Donald Trump's opposition of the media is becoming more and more pronounced as the business tycoon adjusts to being the leader of the free world. The mogul-turned-politician earned a reputation for hating the press during his presidential campaign.
According to the Daily Caller, Trump's anti-media sentiments were expressed on the campaign trail.
"First of all, the media is so dishonest and so corrupt and the pile on is so amazing," Trump said in a debate.
His criticism became more aggressive as the months passed, with his Twitter feed becoming filled with posts about "fake news" outlets trying to undermine his agenda.
"Are we living in Nazi Germany?" asked Trump in one such post.Most recently, Trump took to the social media website to call so-called fake news "the enemy of the American people."Yet what, exactly, makes a news outlet "fake"?
Not much, according to the Inquisitr. It appears that "Trump's primary criteria for determining whether or not a media outlet is 'fake' hinges on whether or not the media outlet is supportive of the president and his policies."
The difference was made clear in a February tweet which lambasted MSNBC and CNN, but lauded the conservative show Fox & Friends.In a January speech at CIA headquarters, President Trump openly declared war on the media, according to CNN.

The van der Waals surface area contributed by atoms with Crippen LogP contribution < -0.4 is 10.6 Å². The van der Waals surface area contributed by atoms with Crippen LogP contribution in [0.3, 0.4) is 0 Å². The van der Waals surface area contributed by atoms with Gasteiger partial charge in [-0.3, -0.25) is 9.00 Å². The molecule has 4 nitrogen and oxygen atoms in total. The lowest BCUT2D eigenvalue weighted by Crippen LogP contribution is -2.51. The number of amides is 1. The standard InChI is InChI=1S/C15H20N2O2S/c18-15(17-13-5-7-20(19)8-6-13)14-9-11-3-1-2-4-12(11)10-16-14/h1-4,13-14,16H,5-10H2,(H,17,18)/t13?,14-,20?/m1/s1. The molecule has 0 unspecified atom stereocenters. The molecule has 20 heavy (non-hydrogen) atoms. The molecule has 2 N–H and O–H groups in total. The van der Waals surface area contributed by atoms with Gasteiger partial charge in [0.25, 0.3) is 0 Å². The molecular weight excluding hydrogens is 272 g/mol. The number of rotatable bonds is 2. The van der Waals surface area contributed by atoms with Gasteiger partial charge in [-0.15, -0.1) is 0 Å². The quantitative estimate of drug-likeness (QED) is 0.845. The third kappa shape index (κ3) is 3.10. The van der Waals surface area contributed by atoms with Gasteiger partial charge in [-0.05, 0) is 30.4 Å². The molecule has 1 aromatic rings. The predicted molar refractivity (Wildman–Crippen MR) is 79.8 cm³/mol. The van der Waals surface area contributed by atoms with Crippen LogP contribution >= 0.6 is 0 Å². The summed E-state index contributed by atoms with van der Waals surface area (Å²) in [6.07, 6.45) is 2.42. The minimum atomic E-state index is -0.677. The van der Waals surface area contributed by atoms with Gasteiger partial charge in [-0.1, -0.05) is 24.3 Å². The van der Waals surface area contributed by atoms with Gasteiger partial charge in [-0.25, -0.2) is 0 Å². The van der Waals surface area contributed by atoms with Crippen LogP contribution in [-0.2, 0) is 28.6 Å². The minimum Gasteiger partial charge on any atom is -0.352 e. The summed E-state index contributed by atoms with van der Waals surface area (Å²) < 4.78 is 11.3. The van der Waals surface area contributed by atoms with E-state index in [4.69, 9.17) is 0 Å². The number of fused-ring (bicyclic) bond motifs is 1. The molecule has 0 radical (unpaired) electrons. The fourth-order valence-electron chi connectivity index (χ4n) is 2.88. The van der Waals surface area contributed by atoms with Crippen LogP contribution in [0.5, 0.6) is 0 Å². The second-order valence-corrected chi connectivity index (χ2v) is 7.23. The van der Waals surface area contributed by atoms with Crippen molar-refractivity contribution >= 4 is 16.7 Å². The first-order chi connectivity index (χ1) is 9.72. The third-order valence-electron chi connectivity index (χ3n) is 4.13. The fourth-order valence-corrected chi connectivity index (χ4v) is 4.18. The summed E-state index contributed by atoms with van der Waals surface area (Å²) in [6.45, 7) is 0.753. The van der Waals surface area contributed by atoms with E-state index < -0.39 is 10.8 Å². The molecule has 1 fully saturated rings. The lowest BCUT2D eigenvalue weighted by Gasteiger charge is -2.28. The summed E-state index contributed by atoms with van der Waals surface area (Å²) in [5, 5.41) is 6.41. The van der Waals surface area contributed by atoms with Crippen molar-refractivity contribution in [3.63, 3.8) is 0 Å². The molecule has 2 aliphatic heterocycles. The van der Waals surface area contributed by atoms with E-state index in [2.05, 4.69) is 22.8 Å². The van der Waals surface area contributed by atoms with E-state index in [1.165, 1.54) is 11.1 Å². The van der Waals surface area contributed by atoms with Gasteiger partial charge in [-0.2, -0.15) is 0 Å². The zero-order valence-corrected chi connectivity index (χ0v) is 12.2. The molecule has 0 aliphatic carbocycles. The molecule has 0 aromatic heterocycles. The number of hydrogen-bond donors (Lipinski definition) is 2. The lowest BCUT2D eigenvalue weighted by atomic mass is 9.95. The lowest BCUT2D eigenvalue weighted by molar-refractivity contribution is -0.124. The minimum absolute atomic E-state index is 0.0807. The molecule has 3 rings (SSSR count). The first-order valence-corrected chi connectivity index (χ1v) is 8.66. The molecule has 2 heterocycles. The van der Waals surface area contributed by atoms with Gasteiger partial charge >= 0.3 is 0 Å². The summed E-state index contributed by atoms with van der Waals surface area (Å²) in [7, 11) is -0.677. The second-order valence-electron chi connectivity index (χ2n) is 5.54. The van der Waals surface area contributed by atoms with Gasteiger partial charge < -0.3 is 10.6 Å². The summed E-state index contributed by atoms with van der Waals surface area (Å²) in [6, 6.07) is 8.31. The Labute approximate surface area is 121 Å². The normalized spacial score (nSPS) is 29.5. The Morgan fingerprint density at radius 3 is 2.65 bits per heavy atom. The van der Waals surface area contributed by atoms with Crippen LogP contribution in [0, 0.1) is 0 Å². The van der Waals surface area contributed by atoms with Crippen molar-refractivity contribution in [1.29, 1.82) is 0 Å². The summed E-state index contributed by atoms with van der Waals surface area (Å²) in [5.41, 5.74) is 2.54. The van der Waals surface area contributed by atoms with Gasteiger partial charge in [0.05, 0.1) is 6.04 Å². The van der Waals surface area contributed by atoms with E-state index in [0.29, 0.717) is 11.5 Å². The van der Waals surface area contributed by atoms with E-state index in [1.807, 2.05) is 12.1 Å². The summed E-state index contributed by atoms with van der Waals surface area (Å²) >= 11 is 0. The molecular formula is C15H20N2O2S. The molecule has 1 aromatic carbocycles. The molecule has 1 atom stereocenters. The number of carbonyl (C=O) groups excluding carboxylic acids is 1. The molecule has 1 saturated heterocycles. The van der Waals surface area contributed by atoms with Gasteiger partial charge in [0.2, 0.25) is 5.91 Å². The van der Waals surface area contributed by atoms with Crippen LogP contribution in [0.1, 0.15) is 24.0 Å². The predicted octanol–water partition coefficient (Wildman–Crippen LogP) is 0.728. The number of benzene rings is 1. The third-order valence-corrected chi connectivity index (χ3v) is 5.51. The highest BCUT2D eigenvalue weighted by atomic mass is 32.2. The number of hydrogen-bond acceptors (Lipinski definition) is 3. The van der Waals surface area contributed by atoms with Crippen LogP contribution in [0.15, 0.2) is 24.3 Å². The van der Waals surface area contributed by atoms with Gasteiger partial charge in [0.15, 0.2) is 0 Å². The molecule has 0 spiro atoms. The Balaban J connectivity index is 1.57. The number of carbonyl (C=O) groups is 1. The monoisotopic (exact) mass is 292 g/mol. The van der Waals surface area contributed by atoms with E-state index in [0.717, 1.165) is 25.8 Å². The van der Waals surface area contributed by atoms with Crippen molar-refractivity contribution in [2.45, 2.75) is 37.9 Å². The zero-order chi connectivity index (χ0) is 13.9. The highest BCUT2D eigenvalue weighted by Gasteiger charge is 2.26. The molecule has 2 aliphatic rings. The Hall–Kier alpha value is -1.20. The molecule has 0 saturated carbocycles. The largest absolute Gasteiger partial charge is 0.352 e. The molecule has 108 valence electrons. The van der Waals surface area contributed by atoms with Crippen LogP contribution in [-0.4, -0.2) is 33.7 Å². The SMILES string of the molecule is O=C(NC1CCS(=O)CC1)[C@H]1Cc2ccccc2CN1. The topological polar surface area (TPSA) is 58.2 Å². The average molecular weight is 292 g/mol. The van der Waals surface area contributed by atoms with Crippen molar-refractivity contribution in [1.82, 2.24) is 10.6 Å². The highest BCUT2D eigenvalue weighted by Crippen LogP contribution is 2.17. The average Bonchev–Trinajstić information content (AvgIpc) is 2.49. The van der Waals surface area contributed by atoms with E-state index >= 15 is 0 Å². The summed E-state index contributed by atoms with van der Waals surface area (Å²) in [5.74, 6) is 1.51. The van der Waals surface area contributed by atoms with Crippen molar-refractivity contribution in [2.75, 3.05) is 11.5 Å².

"As you know, I have a running war with the media," said Trump. "They are among the most dishonest human beings on Earth."
His hatred for the media escalated on Saturday at a Florida rally, reported the Inquisitr.
"When the media lies to the people, I will never let them get away with it. I will do whatever I can so they don't get away with it. They have their own agenda and their agenda is not your agenda," the president said.
Trump may have won the presidential campaign, but his campaign to control the media is just beginning. Many people are worried that his anti-media stance will lead to the restriction of free speech in America.
Jack M. Balkin, Knight professor of constitutional law and the First Amendment at Yale Law School, warned in CNN that Trump "hopes to render the institutional media docile and pliable" and that he "could weaken the American system of free expression."
"Trump is a master media manipulator," cautioned Balkin.
"Donald Trump has been compared to a monkey with a machine gun -- we don't really know what he will do or how much damage he will inflict to our system of free expression and our democratic institutions. What we have seen so far, however, suggests that if he really wants to, he could undermine a lot of what it took more than two centuries to build."Twitter users have lashed out at President Trump, defending the media with the hashtag "#NotTheEnemy." President Trump has also been chastised by his own party. On Saturday, former Republican presidential nominee John McCain gave an interview on NBC's Meet the Press."When you look at history, the first thing that dictators do is shut down the press. And I'm not saying that President Trump is trying to be a dictator. I'm just saying we need to learn the lessons of history."
"I am afraid that we would lose so much of our individual liberties over time," said Senator McCain. "That's how dictators get started."
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